Croatia’s mandatory pension fund returns strengthened in 2016
Category B funds, which account for 98.4% of the total membership, increased their annual nominal returns to 6.94%, from 6.19% the previous year, according to the Croatian Financial Services Supervisory Agency (HANFA), the sector’s regulator.
Category B funds became the renamed default funds when Croatia introduced a lifecycle system in 2014, and since the mandatory system’s start 15 years ago, they have returned 5.95% on an annualised basis.
They operate as balanced funds, with some 70% of assets invested in domestic government bonds, and 20% in local and foreign equities as of end-2016.
The lifecycle revamp introduced higher-risk Category A funds, restricted to those with more than 10 years left to retirement, and low-risk Category C funds, open to all but obligatory for savers with fewer than five years left to retirement.
The Category A funds, with 0.3% of the total membership, generated the most impressive returns, of 11.8%, compared with 9.12% in 2015.
These funds had 31.6% of their assets invested in domestic shares and global depository receipts, and a further 12.2% in foreign equities, with the bulk of the remainder in Croatian government bonds.
According to Dinko Novoselec, CEO of Allianz ZB Mandatory Pension Fund and president of the Association of Pension Fund Management Companies and Pension Insurance Companies (UMFO), “equity markets generally performed well in 2016 and Croatian equities performed especially well.”
In the case of the bond investments, “interest rates were falling in 2016, both base rates and the Croatian spread. Since most of the portfolio is marked to market, this resulted in high returns from the bond part of portfolio,” he told IPE.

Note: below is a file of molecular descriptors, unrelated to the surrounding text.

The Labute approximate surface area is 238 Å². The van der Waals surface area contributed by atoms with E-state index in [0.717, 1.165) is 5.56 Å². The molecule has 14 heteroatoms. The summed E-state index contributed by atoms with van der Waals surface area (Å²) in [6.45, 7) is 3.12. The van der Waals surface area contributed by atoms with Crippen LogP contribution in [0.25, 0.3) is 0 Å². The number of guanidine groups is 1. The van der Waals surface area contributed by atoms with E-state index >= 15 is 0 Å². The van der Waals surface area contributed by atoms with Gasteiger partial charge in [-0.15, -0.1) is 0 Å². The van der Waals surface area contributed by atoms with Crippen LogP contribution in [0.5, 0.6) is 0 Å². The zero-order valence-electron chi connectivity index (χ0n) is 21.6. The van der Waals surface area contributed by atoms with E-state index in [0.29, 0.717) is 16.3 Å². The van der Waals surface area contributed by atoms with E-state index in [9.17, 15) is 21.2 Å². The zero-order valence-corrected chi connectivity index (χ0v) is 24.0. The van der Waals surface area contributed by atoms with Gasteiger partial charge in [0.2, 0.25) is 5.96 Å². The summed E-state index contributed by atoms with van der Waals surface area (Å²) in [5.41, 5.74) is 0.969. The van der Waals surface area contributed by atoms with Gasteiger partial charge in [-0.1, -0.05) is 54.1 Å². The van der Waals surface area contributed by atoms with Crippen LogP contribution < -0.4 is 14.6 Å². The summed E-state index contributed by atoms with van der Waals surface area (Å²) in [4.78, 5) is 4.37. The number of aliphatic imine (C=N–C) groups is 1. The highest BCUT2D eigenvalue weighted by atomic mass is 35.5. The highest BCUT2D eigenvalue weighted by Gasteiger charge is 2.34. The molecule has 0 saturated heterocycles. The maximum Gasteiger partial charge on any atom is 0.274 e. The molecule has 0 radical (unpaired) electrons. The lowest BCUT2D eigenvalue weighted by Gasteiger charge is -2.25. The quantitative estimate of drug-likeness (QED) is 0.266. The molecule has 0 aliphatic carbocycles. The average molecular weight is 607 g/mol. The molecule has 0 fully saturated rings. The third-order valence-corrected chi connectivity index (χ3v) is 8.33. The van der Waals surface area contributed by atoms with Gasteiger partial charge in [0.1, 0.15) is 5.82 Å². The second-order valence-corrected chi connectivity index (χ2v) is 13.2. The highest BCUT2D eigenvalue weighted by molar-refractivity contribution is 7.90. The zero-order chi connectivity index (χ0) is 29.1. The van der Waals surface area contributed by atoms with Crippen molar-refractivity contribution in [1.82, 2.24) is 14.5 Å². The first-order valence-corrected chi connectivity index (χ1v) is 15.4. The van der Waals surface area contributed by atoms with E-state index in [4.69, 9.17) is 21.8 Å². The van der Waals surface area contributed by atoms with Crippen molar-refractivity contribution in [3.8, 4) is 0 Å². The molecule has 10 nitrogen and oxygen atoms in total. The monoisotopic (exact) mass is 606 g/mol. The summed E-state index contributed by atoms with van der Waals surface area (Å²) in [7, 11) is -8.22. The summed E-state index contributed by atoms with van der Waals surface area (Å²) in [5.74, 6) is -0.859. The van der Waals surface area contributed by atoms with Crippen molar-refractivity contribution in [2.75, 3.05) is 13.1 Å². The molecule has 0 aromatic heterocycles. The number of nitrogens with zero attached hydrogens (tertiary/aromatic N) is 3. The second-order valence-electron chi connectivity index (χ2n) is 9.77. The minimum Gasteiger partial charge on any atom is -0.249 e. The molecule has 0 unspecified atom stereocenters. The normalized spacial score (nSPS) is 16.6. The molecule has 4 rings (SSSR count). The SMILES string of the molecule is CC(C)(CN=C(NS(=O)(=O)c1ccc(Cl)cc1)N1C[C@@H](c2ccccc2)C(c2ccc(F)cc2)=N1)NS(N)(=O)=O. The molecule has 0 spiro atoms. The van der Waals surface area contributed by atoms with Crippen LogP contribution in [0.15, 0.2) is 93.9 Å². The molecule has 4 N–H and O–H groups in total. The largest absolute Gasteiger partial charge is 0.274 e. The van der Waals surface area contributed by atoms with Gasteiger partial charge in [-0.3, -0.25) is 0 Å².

Category C funds, with 1.3% of the membership and some 90% of assets invested in local sovereign bonds, saw their returns improve from 6.78% in 2015 to 7.43% in 2016.
At a recent UMFO press conference held to discuss the results, Novoselec explained that the second-pillar funds increased their local equity market shareholdings. These included leading companies in tourism, food, insurance, electricity, and telecoms.
The funds also participated in the privatisation of the hotel operator Imperial Rab, and the recapitalisations of the Zagreb Stock Exchange and hotel and tourism companies HTP Korčula and Ilirija.
Novoselec stressed that in the coming years the funds would need additional domestic, low-risk investment opportunities that provided better yields than Croatian government bonds.
He cited large infrastructure projects such as ports, airports, energy, and railways, as well as the planned listing of state-owned power company HEP.
Second-pillar fund membership increased by 3.1% year-on-year to 1.78m, while assets rose by 13.8% in kuna terms to HRK84.1bn (€11.2bn).
In the voluntary open-ended sector, the six funds’ returns ranged from 5.13% to 11.13%. Assets grew by 16.5% to HRK3.5bn, and membership by 8.5% to 257,049.
In the case of the 18 voluntary closed-ended funds (excluding one that started business at the end of the year), returns exhibited an even wider range, from 3.05% to 11.92%. Here, membership grew by 1.6% to 29,237 and assets by 4.5% to HRK777m.